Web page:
Call of the Wild was a site-specific art installation located within the glasshouse range at Cambridge University Botanic Garden from 20 May to 4 June 2017. The project was based on my emotive responses to the plant collections, my interest in landscape and film, and the Botanic Garden’s scientific system for labelling plants.
The resulting work took the form of plant labels, displaying quotes from films set in landscapes similar to those created in the glasshouse range. The labels were arranged among the plants and provide an element of surprise for visitors as they came across them during their visit.
Besides the playful elements of creating links to films within the curated landscapes, the work also draws attention to the huge task by the Botanic Garden’s horticultural teams to link each individual plant to its record within the garden’s plant database.
Giddiness and Fernweh
I’ve always had a bit of a thing for botanic gardens, and in particular glasshouses, with their lush worlds behind glass. There is a sense of discovery and fantasy in these botanical collections, where disparate groups of plants are combined into credible climate-based landscapes. Although the glasshouses seem peaceful and calm, there is a palpable energy in the air, as if the structures are under threat from concerted efforts by the vegetation to expand and break free.
As well as filling me with a little giddiness, the environments also trigger memories of travel, and even Fernweh – a kind of longing for faraway and unknown places. Their theatricality creates a feeling of anticipation; each visit is a journey of discovery.
Journey through Imagined Worlds
Each time I arrive at the glasshouses at Cambridge University Botanic Garden, I make my way along the narrow main corridor, which leads to the various wings of planting. Stepping through each of the side doors is like entering a series of miniature worlds.
The first entrance takes me into Arid Lands where it is hot and dry. The rocks and tall cacti arranged alongside a curvy path somehow create illusions of perspective and scale.
Further along, there is the Tropical Wetland. It is humid and warm and there are a rice paddy and a pond with some of those huge waterlily pads that can carry a small child.
Opening the door to the next room, I am hit with the hot and humid air of the Tropical Rainforest, thick with the sweet and sickly smells of blossoms and mustiness. The air is so pregnant with moisture it feels tangible, the plants are dense and vying for attention with their colours and shapes – tendrils are touching me as I follow the meandering path.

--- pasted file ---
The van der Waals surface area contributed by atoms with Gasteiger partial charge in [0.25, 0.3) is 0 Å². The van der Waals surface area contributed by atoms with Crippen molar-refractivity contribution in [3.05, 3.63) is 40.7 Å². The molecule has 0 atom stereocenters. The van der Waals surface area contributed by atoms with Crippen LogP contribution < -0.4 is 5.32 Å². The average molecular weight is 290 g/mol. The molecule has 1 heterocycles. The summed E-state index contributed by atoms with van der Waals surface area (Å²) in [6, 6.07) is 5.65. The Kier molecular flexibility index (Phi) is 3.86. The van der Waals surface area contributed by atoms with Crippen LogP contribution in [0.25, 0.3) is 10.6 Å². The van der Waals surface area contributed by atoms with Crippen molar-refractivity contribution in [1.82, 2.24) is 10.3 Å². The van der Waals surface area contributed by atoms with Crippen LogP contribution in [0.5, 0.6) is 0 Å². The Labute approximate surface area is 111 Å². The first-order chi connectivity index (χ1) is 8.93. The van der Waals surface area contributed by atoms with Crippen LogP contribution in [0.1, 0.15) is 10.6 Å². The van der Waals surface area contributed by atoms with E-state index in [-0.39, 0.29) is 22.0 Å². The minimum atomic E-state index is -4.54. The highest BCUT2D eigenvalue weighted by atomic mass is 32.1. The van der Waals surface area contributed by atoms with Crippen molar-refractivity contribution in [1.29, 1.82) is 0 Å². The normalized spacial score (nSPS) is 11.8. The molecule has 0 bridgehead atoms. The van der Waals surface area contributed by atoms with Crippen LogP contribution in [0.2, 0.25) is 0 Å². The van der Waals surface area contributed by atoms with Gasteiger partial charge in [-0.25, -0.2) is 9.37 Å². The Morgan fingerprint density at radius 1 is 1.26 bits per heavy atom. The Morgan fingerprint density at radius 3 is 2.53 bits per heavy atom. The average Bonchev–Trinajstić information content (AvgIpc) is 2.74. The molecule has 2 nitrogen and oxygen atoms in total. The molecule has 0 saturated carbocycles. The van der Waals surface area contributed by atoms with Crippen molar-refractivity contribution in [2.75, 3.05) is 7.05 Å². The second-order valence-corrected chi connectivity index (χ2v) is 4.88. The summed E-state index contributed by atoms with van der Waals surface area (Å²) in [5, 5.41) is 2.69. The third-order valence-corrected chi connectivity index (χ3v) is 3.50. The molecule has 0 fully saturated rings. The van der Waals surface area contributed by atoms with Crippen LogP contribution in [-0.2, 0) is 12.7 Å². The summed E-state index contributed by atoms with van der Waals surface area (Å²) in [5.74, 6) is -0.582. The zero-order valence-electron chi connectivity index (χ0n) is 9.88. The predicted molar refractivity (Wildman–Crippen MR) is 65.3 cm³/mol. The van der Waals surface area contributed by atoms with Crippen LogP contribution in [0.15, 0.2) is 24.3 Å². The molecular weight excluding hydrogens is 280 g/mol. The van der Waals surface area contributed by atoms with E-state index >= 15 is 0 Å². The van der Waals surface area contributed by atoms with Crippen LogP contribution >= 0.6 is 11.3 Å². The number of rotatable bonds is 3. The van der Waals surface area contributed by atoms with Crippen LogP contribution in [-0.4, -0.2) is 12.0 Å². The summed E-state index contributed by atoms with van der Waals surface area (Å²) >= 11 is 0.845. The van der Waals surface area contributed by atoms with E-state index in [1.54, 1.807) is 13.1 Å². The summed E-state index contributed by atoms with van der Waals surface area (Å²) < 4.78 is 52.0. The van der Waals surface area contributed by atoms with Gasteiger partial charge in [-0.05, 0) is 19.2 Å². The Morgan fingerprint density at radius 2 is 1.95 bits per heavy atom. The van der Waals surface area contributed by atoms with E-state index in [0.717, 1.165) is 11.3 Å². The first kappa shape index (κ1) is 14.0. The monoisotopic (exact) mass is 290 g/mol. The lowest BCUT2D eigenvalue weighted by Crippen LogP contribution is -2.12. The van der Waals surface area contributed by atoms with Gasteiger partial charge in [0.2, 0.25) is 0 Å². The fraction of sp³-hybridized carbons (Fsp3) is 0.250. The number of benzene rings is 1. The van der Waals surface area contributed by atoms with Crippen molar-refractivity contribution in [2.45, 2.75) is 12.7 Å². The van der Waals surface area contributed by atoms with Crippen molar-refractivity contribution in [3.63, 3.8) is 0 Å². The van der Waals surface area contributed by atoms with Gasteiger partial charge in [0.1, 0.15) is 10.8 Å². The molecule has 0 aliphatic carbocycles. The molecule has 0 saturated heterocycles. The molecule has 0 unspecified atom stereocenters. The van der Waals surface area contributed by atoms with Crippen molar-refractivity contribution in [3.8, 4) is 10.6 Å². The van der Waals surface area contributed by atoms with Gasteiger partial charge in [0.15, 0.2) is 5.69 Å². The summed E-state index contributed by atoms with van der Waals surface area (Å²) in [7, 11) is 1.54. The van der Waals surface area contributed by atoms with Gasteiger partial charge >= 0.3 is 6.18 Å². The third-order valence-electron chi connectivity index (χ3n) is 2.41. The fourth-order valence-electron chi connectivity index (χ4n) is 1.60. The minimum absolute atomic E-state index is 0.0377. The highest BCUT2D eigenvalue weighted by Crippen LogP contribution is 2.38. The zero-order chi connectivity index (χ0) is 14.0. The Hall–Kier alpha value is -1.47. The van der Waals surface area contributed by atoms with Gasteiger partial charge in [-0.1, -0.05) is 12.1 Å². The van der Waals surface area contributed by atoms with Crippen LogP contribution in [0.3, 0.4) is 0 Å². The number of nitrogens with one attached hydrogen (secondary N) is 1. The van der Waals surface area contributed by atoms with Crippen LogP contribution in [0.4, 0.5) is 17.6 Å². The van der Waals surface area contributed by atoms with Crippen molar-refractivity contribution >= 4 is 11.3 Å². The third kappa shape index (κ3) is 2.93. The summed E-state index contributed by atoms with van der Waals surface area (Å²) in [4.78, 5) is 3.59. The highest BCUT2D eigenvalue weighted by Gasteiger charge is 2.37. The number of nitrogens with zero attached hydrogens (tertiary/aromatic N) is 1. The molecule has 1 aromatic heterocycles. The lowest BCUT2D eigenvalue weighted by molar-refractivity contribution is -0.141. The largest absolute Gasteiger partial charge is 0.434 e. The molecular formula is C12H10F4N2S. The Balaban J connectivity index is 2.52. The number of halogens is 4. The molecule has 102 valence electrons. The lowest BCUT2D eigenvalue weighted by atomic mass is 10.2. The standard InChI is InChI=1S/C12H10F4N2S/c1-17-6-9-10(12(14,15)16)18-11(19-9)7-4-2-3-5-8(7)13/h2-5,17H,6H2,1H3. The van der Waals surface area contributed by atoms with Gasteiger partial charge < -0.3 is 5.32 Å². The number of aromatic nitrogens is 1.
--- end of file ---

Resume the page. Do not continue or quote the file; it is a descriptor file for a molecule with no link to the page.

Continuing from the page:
The next space offers a stark contrast – it is cool and dry, a fan provides a light breeze. Breathing is easier in the healthy climate of the Mountains. There is a central rocky display with small tree-like shrubs dotted around, giving it the appearance of a miniature alpine landscape. But my favourite bit is a small area at the back, where there is a grassy patch labelled ‘Alpine Meadow’ and another, mossy one, declares itself a ‘Mountain Top’.
Learning and Ideas
As I pass through the different spaces and let my mind wander, I find myself reminded of films I’ve seen; the dusty road in Thelma and Louise, the sticky heat of Apocalypse Now, the claustrophobic rainforest in Fitzcarraldo, and even the alpine vistas in The Sound of Music.
Whilst enjoying my numerous visits and letting my imagination loose among the various landscapes, I have also become increasingly aware of the labelling of the plants. Curious about the names and numbers on the labels, I have found a detailed description on the Botanic Garden’s website, explaining accession numbers, plant family, names (Latin and other), distribution and provenance. Reading that the labels are easily damaged and lost, I also learn that they are vulnerable to theft, if not by people then from the local wildlife! The page cites a lovely little snippet from an article in Loudon’s Magazine of Natural History from 1833, describing the habit of jackdaws stealing labels from the original Cambridge city-centre Botanic Garden to make their nests, often in the chimneys of nearby buildings: “from the chimney shaft, Dr Kerrick’s man-servant got out on one occasion eighteen dozen labels”.
From my repeated visits to the glasshouses, eventually, an idea for a project has started to form; it will combine my personal emotive responses to the plant collections with the garden’s scientific system for labelling plants. I am currently undertaking the research for this project and am grateful to the Botanic Garden’s Education and Horticulture teams for allowing me to produce a site-specific installation in the glasshouses in Spring of 2017.